San Miguel has grand plans. In one of the biggest shifts in its 117-year history, the Philippine food and drinks group in July gained shareholder approval to spin off its domestic beer business and invest as much as 35bn pesos ($777.4m), or a tenth of its total assets, into new businesses.
“We want to be in industries that have scale and will grow and we are determined to build leadership positions in key areas where important trends are driving future growth, not just for San Miguel but for the Philippines too,” Eduardo Cojuangco, San Miguel chairman, told shareholders during the company’s annual meeting in July.
But efforts by San Miguel to buy state-owned power plants and facilities are drawing a mixed reaction from investors and analysts.
The company, which reported consolidated revenue of 250bn pesos ($5.7bn) and profit of 15.2bn pesos ($344m) in 2006, is looking to bid for a 600MW coal-fired power plant that the government is auctioning on October 16.
Meanwhile, San Miguel has teamed up with Tenaga Nasional, the Malaysian state power operator, and Texas Pacific Group, the US private equity firm, to bid for a 25-year contract to operate the Philippines’ power grid that will be auctioned in December. The company has also expressed interest in acquiring a big stake in PNOC Energy Development Corp, a state-owned geothermal developer.
While shareholders and analysts generally agree that San Miguel cannot expect rapid growth and high returns from the domestic food and beverage business, there are misgivings about the company’s failure to communicate its expansion strategy and plans to the investing public.
“Many analysts are downgrading recommendations for San Miguel,” says Astro del Castillo, a director at First Grade Holdings, an investment management company. “We’re at a loss at what the company’s plans are.”
Moody’s and Standard & Poor’s have placed San Miguel’s credit rating under review for similar reasons. San Miguel, meanwhile, remains silent on the matter, declining requests from the FT to comment.
Investors, including Mr Del Castillo, agree that San Miguel is right to consider moving into the power business, which is seen as providing more opportunities for faster growth and higher returns because of tightening power capacity in the next few years.
The government forecasts that at least 4,000MW more generating capacity is needed until 2014 and has warned that existing supply in the main island of Luzon will fall short of peak demand by 2010.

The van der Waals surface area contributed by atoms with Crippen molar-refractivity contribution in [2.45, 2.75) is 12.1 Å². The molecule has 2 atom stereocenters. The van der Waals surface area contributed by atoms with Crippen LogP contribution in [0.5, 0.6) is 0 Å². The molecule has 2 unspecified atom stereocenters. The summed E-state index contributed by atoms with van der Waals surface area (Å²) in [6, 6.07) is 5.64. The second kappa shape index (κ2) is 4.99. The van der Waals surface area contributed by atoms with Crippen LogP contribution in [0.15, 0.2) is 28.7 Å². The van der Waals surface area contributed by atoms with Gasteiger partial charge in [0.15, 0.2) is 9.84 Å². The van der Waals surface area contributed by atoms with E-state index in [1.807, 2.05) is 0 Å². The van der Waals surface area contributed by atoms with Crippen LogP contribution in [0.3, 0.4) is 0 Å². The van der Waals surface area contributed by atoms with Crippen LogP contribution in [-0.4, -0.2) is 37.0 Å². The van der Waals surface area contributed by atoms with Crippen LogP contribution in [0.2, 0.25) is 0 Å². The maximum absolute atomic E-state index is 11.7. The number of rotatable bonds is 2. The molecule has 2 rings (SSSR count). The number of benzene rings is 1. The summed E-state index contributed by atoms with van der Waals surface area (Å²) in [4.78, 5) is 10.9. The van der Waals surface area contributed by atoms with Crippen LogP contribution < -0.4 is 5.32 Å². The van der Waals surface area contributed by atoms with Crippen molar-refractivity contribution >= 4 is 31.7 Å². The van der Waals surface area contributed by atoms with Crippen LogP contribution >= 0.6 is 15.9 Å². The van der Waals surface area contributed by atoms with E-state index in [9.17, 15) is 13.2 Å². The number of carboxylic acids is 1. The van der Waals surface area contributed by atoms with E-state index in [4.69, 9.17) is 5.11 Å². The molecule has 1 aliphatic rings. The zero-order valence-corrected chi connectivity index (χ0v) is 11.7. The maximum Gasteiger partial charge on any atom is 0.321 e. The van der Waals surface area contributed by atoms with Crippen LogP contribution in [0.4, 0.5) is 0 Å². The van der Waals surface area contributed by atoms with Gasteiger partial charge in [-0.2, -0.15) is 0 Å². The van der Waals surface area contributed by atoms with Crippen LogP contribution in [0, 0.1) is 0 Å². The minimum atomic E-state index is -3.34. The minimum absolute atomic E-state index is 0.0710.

Luz Lorenzo, chief economist at ATR Kim Eng, the stock brokerage, says: “There’s great opportunity in the power sector. The need is so obvious – it’s like the opening up of the telecommunications sector in the early-1990s.”
She says many of the problems that kept investors away – the government has sold only 11 per cent of the combined capacity of the 30 power plants it has been trying to sell since 2001 – are being addressed.
Most of the plants now come with short-term supply contracts and rate-setting has become less politicised.
Alan Ortiz, a former president of the state-owned company that runs the power grid, says that, with the right strategy and organisation, San Miguel can potentially earn returns of 18-25 per cent from its investments in the power sector.
Buying a power plant also makes it easy to build a new one when power supply tightens in the next few years, he says.
The power sector’s high potential returns and prospects for expansion look tempting to San Miguel, which is struggling to sustain overall growth amid sluggishness in the local food and beverage business.
Last year, beer volumes sold in the domestic market declined from a year ago. The company sold a 65 per cent stake in a Coca-Cola bottling company to the Coke parent for $590m after years of falling sales.
San Miguel has also tried to expand abroad aggressively. It bought Australia’s biggest dairy producer two years ago, boosting the share of exports and foreign operations against total revenue from 17 per cent in 2004 to close to 40 per cent last year.
Irving Ackerman, a stockbroker who has owned San Miguel shares since the 1960s, says: “I have enough faith in the management that they will do what’s best for the company ... I just hope they tell us some more about their plans.”